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to produce the dog he had in his mind's eye. At this time Mr. Laverack's strain was carrying all before it, and Mr. Llewellin purchased some very choice dogs from that kennel. But even amongst these (Mr. Rawdon Lee tells us) he found “many unsatisfactory and inconvenient peculiarities of mind, habit, and instinct to fit them for — attaining his ideal.” So he once more set to work experimenting, and the result was the strain of setters that bears his name—"a blend of the pure Laverack, with blood from Sir Vincent Corbet's and Mr. Statter's kennels, and the characteristic of size with quality. That they possess quality and beauty of appearance their show-bench achievements have proved, whilst at the same time their field trial record as a setter kennel has never been approached.” This was in the 'Eighties, when Mr. Purcell-Llewellin carried all before him—when he refused £1200 for a dog and t 1000 for a couple of bitches of his own breeding. Having once established a strain to his fancy no cross of any sort was allowed to invade it ; and the various families in his kennel preserved and transmuted to their progeny their likeness, habits, and methods of working.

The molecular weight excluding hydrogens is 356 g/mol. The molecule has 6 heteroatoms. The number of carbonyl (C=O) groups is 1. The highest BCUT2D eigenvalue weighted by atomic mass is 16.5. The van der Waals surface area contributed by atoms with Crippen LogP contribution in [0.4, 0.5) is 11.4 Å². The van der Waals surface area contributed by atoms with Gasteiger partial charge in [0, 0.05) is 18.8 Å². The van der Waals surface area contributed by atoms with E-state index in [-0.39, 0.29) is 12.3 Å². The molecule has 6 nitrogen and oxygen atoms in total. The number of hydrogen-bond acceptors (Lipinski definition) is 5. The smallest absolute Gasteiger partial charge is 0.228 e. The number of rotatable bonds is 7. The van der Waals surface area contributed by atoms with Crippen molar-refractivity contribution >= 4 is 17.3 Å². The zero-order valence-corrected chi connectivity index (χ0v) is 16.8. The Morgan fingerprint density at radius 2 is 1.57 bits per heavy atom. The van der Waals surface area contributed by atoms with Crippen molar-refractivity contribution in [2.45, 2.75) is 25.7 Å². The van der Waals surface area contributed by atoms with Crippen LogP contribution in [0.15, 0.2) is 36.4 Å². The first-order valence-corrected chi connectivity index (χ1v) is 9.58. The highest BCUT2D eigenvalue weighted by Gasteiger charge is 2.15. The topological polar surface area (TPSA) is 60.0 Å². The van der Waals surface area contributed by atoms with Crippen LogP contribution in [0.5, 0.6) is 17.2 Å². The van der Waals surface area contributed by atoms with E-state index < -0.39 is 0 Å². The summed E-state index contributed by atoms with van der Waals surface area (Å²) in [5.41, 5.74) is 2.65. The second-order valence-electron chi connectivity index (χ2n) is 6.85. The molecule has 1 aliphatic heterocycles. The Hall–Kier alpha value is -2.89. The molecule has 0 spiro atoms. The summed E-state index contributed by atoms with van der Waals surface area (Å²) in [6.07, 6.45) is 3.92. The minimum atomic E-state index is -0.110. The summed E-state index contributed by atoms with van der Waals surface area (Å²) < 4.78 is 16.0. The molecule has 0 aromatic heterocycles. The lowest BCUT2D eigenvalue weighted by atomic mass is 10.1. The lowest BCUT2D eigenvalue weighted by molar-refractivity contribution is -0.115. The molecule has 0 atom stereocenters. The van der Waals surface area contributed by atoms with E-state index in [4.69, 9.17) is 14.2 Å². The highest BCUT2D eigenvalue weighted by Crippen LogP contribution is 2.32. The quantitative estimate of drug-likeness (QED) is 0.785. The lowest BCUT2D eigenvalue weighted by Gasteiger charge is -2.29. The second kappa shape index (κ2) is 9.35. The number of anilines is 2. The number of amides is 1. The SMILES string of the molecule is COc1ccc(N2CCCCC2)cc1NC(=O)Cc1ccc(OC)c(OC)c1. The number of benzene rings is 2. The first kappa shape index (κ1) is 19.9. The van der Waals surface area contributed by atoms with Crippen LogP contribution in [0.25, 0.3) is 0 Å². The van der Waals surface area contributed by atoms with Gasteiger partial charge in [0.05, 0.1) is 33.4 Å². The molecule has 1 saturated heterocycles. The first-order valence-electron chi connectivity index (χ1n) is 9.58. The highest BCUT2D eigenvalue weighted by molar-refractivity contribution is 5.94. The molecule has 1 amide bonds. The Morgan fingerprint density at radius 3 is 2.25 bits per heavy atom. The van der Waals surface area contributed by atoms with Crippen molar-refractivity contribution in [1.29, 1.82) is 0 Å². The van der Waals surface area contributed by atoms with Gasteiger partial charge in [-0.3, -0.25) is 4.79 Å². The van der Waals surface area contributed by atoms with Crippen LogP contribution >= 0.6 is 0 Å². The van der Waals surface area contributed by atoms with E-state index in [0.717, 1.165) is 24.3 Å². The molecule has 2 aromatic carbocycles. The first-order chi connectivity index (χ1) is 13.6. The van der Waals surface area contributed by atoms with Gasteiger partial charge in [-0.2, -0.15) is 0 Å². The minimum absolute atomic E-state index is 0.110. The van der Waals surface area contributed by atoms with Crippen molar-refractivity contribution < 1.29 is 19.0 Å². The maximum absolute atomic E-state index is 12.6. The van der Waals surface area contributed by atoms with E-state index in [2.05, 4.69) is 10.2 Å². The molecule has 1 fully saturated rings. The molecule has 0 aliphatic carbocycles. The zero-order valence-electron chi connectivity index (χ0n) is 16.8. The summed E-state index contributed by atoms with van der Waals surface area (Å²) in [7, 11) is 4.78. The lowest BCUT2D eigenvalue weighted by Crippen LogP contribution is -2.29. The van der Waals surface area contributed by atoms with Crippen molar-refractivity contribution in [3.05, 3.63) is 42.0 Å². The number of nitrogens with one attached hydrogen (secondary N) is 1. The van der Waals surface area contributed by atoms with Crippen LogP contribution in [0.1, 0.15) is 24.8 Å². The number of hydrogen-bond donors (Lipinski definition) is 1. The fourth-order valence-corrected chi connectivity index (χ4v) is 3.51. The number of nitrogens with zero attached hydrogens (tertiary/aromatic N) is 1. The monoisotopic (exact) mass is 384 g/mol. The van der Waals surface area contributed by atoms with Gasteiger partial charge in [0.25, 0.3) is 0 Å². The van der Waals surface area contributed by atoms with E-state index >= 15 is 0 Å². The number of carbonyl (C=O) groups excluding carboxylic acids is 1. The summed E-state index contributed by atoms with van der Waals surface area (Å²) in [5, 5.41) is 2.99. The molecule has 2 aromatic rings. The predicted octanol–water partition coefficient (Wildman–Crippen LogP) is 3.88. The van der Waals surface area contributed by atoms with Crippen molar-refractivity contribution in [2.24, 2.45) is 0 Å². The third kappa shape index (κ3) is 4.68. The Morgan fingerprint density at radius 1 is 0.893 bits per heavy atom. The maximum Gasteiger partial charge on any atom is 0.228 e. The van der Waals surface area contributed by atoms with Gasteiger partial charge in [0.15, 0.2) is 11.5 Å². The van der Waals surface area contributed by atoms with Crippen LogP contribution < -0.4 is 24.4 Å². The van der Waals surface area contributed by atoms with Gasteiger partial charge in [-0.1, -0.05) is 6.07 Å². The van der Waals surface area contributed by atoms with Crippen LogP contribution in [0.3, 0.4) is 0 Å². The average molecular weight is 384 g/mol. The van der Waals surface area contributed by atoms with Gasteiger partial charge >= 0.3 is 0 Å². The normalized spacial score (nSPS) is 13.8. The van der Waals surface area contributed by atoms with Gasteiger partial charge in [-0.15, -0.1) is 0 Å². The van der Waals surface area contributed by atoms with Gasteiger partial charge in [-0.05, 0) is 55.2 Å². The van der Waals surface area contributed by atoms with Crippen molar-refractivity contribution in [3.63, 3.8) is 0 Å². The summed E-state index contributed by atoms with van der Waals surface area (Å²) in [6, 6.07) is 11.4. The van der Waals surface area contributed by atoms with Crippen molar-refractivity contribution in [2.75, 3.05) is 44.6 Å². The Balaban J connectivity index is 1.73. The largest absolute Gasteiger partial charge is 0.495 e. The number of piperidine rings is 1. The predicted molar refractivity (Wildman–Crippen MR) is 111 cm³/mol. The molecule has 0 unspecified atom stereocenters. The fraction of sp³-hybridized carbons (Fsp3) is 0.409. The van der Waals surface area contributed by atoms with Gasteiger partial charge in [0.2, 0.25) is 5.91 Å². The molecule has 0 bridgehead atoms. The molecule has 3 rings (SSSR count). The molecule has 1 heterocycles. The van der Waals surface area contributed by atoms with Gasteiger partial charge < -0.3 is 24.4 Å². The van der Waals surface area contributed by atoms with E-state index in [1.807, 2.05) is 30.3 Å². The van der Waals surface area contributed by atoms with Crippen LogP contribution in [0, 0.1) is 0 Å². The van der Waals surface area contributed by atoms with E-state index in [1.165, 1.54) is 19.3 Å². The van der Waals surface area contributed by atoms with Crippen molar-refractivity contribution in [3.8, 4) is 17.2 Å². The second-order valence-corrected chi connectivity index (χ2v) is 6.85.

Having thus briefly carried the history of the breed to what may be called its high-water mark, I will proceed to give the observations of my contributors on the type as it exists.
MR. R. R. P. WEARING.--I am afraid English setters are deteriorating. There are too few people breeding them, and a great many of the judges do not agree as to the proper type, so that we see all kinds of type winning, very often under the same judge. As a result breeders do not know what type to breed to win. The setters of to-day have not the character they used to have fifteen to twenty years ago. The description of the English setter as defined by the Setter Club is, in my opinion, the proper one, and practically the same as that given by the late Mr.
Edward Laverack. The setter is the most handsome of all Eng. lish dogs, and, as a rule, easy to break. He makes a good companion if not required for work.
MR. GEORGE POTTER (the Honourable Secretary of the Setter Club).---The type is all right, although there seems to be a tendency to breed some too leggy, thus getting away from the Laverack type, which I consider best for staying and a long day's work. There are no values of points in the breed, which is simply judged as a whole for beauty of formation coupled with adaptability for its natural work. I enjoy nothing better than watching the development of their instinct and sagacity in dealing with game; their affection and obedience in response to kindness, and their beautiful appearance either in the field or as companions.
MR. HARDING Cox.--The type is right, but of late years bone has deteriorated, and some specimens, especially amongst Laveracks, are too small and weedy. Pasterns and feet often leave much to be desired. I should like higher point values to be allotted to size, pasterns, and feet, so that the dangerous tendency which now threatens may be counteracted. What a delight it is to shoot over a real good setter ! One bird so killed is worth a dozen driven, though the skill required is not so great. Then what an affectionate, patient, and beautiful animal he is !